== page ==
Trained to find new potential in the Nigerian economy and to seek unserved markets, NEXIM has developed new export segments where previously none existed, such as in the country’s film industry, Nollywood, as well as in mining, agriculture and the hotel industry. Beloxxi, for example, has become Nigeria’s largest biscuit manufacturer with the help of NEXIM’s guidance and funding.
“Our primary mandate is to regulate and develop non-oil commodities for export. What we have done over the years has had phenomenal results; we have opened up sectors which had no value-added exports. In the agricultural sector, for instance, some of NEXIM’s greenfield projects have become so big that they are now listed among the Central Bank’s top 100 exporters,” explains Managing Director Robert Orya.
“Also NEXIM started the country’s first cocoa processing plant, Multi-Trex Integrated Foods, which is today one of the largest in Africa. The biggest rubber company in Africa, Pamol Nigeria, is also one of NEXIM’s projects. It currently has an annual turnover exceeding $100 million. So NEXIM has been able to contribute significantly in agriculture.”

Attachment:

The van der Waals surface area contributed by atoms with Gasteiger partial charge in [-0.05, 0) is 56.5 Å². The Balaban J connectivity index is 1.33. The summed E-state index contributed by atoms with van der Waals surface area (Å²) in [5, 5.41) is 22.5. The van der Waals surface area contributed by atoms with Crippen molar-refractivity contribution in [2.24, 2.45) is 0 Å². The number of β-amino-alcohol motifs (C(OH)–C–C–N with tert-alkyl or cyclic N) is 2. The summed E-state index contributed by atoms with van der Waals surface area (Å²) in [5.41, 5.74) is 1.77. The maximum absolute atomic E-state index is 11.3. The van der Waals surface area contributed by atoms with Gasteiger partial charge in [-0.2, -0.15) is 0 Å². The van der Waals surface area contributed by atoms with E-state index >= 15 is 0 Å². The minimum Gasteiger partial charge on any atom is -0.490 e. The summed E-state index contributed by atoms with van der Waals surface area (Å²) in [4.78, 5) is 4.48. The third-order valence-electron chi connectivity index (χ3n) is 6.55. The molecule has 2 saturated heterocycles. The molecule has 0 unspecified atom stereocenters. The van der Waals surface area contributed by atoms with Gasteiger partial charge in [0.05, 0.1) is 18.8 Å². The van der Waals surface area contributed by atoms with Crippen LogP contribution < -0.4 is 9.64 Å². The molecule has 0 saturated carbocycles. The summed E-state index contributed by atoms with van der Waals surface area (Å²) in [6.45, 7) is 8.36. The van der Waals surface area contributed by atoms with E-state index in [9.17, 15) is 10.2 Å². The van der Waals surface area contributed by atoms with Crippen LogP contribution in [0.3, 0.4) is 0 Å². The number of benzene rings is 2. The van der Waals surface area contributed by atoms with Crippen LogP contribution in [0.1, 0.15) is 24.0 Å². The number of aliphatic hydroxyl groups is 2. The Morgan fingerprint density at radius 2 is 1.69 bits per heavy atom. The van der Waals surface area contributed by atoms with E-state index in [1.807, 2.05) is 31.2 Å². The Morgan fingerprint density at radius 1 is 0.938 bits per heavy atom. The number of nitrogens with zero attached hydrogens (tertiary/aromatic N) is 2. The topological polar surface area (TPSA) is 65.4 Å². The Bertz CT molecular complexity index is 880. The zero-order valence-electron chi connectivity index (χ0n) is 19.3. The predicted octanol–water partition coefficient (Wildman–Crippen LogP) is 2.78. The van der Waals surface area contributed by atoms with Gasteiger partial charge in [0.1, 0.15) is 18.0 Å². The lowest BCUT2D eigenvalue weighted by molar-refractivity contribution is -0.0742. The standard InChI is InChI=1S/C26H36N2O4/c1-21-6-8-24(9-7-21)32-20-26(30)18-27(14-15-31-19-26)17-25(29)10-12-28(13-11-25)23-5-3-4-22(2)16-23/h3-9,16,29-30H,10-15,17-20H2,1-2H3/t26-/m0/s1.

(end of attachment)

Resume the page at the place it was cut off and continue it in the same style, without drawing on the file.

Targeting areas traditionally overlooked by commercial banks in manufacturing, agriculture, solid minerals and services, NEXIM is first in on the ground, working to increase the sector’s worth until traditional banks are interested in entering. “We go into sectors such as these to re-package them and make them attractive for commercial banks and any other private entity that is interested in operating there. A great deal of effort has gone into ensuring that many companies could be financed by NEXIM, and we hope to do a lot more in the future,” says Mr Orya.
Other NEXIM success stories include Cibi Nigeria, which specialises in the polishing of granite and marble, and other manufacturing companies in cement and furniture. NEXIM companies generated foreign exchange earnings of over $150 million in 2011.